Health officials urge caution with wells contaminated from floodingFree test kits available from public health agencies
Residents of northeastern Minnesota whose private water wells may have been contaminated by flooding should test their wells before using their well water, according to the Minnesota Department of Health (MDH). Testing kits are free and available from local public health agencies.
“People should assume their private well is contaminated with potentially hazardous, disease-causing bacteria if the well casing was under water, or the flood water came within 50 feet of the wellhead,” said Aggie Leitheiser, Assistant Minnesota Commissioner of Health.
“Water from these wells should not be used for drinking or cooking until the floodwater recedes and the wells are tested,” Leitheiser said. “Wells that were in direct contact with flood water should be flushed and disinfected before they are tested.”
Owners of potentially contaminated wells should use bottled water for drinking, cooking and brushing teeth, until the well is tested and found to be safe. As an alternative, people can boil their well water before use. To kill bacteria, bring the water to a full, rolling boil, boil for at least one additional minute, and let cool before use.
No special care is needed in using municipal or community water supplies unless a public announcement has been made indicating otherwise. The public water supply operator and MDH routinely monitor all community water supply systems carefully. If the community’s water supply becomes contaminated, the community and MDH work together to eliminate the contamination and promptly notify residents of any problems.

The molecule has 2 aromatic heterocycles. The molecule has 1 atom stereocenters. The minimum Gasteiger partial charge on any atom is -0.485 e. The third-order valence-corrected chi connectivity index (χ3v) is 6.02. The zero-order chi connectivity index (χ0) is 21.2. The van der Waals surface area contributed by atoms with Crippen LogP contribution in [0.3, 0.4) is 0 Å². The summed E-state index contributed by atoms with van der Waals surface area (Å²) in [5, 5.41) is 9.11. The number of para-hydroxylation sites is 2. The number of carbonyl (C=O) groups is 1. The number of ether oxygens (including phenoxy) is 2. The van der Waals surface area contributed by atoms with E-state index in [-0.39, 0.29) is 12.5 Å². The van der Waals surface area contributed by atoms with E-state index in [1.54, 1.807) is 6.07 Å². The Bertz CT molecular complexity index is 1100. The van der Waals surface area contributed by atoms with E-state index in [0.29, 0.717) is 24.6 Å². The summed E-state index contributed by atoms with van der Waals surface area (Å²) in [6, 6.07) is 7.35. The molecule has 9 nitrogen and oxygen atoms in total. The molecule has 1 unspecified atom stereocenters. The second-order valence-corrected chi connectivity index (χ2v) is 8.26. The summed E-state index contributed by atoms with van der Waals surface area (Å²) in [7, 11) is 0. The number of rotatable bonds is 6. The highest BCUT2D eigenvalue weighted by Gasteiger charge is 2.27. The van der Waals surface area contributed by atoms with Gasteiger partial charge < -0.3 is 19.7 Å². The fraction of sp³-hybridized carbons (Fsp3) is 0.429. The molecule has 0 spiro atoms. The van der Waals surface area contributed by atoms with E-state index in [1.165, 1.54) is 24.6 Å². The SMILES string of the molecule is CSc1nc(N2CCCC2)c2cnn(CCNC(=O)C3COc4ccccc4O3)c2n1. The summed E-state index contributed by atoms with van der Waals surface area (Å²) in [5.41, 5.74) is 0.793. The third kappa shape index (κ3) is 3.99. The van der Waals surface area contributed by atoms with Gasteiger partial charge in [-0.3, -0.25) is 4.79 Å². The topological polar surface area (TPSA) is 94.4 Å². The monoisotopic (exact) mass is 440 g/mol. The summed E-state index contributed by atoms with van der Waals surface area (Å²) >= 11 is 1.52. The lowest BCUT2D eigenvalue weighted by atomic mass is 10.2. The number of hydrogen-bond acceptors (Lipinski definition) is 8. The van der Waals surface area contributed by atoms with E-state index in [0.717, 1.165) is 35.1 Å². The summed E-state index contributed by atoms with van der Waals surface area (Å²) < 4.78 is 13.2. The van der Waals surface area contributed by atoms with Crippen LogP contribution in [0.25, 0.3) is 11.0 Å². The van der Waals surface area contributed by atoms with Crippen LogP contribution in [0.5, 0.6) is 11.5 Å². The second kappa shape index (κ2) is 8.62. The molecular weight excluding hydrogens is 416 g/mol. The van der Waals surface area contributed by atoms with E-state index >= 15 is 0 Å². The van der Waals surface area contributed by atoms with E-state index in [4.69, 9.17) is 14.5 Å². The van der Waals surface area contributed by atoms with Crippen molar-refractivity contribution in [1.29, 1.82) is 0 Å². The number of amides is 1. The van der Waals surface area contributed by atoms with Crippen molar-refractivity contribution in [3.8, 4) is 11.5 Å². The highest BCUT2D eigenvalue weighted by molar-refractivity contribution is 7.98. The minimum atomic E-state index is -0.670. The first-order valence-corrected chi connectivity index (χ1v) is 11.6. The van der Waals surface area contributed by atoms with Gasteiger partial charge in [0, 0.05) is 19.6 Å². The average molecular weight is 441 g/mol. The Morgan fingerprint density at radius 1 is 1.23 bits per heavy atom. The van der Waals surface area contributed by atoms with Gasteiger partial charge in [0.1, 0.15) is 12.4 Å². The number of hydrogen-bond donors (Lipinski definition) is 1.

Private wells that test positive for contamination might need disinfection and testing more than once. Well owners may want to hire a licensed well contractor to flush and disinfect a flooded well and water system and to repair a well that has been damaged.
Information on testing and disinfecting wells is available from local health departments, the MDH Northeastern District Office at 218-723-4642, and the MDH Central Office at 651-201-4600. Well testing and other flood-related information is also available on the MDH website at http://www.health.state.mn.us/divs/eh/emergency/natural/floods/index.html.
Free water test kits, including sample bottles and instructions for sending water samples to an MDH laboratory, are available from local public health agencies in counties affected by the recent flooding:
Carlton County Planning and Zoning Office: 218-384-9176
Pine County Health and Human Services: 320-216-4100
St. Louis County Public Health Department: 218-725-5210
Private water testing laboratories also can test water samples for bacterial contamination. State-certified labs generally are listed in the yellow pages under “laboratories-testing,” and are listed on the MDH website at https://apps.health.state.mn.us/eldo/public/accreditedlabs/labsearch.seam. Total coliform bacteria tests typically cost $15-25.
~ Minnesota Department of Health